Oregon Caves National Monument and Preserve - By Professor Douglas Deur

Traditional Lands, Ceremonies and Gatherings

Oregon Caves Chateau
The historic Oregon Caves Chateau was built in the 1930s and is now a national landmark. It’s undergoing extensive renovation and is expected to reopen for the 2024-2025 season. (Oregon State Archives scenic photo)

​​​​​​​​​​​Much the same can be said of Oregon Caves National Monument, which sits on a high mountain ridge only 30 miles to the west of Cascade-Siskiyou. Many tribes, Athabaskan communities such as the Dakubetede, Takelmas, and even Shastas and Karuks from the middle Klamath River—have traditional lands intersecting in these high mountains. Here, the forest is somewhat wetter than Cascade-Siskiyou, with dense conifer forests of Douglas fir and other species, the highest lands dotted by montane meadows and rocky ridgetops. The astonishing botanical diversity of southwest Oregon’s high mountain ridges extends to this Monument too, the area abounding in plants used for food, medicines and materials, and for all manner of other cultural and spiritual purposes. Small camas prairies and patches of beargrass are found in these high mountains, apparently sustained and tended over generations—the camas producing edible bulbs that, when roasted, contributed to the diet even during extended stays in the high country. In drier scrub forests downslope, acorn-bearing oaks were once abundant on the forest-meadow margin, with acorn grinding stones still hidden alongside longstanding harvesting sites. ​​​​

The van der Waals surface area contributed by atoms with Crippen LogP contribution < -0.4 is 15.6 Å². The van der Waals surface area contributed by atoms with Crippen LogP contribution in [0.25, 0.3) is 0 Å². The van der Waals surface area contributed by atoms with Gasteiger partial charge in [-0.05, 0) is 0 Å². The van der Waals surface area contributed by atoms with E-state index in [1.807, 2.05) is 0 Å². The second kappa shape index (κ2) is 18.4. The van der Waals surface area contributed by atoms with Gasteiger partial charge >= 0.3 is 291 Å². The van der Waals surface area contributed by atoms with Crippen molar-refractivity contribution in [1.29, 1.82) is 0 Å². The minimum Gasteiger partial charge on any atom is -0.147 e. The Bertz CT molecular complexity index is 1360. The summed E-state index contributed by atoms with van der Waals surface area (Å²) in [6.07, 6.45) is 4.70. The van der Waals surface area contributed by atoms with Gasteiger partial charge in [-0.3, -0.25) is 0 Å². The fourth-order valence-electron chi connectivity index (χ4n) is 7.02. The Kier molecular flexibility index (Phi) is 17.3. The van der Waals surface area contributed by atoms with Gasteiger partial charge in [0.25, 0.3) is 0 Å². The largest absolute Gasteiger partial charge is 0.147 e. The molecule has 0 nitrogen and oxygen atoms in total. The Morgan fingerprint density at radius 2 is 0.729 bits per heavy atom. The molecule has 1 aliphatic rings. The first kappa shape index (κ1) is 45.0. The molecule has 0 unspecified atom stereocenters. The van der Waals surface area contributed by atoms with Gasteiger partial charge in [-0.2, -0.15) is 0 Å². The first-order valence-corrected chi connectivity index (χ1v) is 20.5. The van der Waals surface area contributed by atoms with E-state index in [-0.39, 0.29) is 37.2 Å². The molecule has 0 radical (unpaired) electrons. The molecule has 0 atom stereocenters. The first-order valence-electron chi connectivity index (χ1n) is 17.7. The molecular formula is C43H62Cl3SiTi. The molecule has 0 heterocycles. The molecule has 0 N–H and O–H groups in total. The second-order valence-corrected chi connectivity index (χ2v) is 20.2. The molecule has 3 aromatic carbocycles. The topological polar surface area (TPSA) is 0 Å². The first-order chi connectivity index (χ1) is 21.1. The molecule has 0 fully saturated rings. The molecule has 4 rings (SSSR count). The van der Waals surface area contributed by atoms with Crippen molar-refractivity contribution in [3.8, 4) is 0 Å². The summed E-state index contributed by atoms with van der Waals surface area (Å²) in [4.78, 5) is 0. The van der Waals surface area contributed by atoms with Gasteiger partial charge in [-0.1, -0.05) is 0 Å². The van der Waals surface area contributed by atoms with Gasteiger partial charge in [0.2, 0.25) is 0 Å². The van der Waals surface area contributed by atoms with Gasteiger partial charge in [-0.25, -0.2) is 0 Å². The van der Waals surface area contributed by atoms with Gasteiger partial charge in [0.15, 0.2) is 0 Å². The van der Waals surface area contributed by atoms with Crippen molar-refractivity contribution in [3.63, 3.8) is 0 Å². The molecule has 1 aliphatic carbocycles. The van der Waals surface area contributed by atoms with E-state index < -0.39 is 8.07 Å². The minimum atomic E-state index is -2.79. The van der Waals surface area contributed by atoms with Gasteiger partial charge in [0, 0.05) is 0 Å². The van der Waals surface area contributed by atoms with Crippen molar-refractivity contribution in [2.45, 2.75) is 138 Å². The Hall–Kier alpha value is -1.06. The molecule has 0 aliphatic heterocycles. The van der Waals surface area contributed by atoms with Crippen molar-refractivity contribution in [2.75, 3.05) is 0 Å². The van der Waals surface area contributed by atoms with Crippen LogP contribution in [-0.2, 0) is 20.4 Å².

The mountains are more jagged here, with deep river and stream valleys below. Historically, trails crisscrossed these mountains, often following ridgelines to avoid the deeply-dissected terrain. They are echoed somewhat by modern park trails. Precontact trails linked the densely-settled valleys, but also led to major sites in the mountains: berry patches, places for harvesting basket materials, hunting sites and camas meadows. As one modern elder asserts “almost everything you needed was along that trail.” So too, traditional spiritual practitioners have ascended these trails, viewing culturally-significant peaks in the distance and showing respects to the terrain and its many inhabitants as they go.

The tribes traditionally held gatherings in the valleys far below, often at settlements near falls and fishing riffles. Taking place in these settlements were large dances, uniting people far and wide to trade, visit, carry out ceremonies, fish, and feast. At these events, young people met those they would marry from other tribes and villages—families intentionally marrying their young people into other communities, helping to sustain social, economic, and strategic ties across this mountainous and culturally variegated corner of the state. People from the Klamath River might travel through the mountains near Oregon Caves to visit tribes in the Illinois and Applegate River Basins – carrying dentalium money shells, tobacco grown in small cultivated plots, or pine nut beads, for example, to trade for camas, acorns, and many other goods with local tribes. As they traveled through these montane trails, people often camped in places where they could find protection from the wind and sun of the high country, often visiting springs issuing cold cold water even in the hottest times of the year.

Non-Native Settlers, War and Rediscovery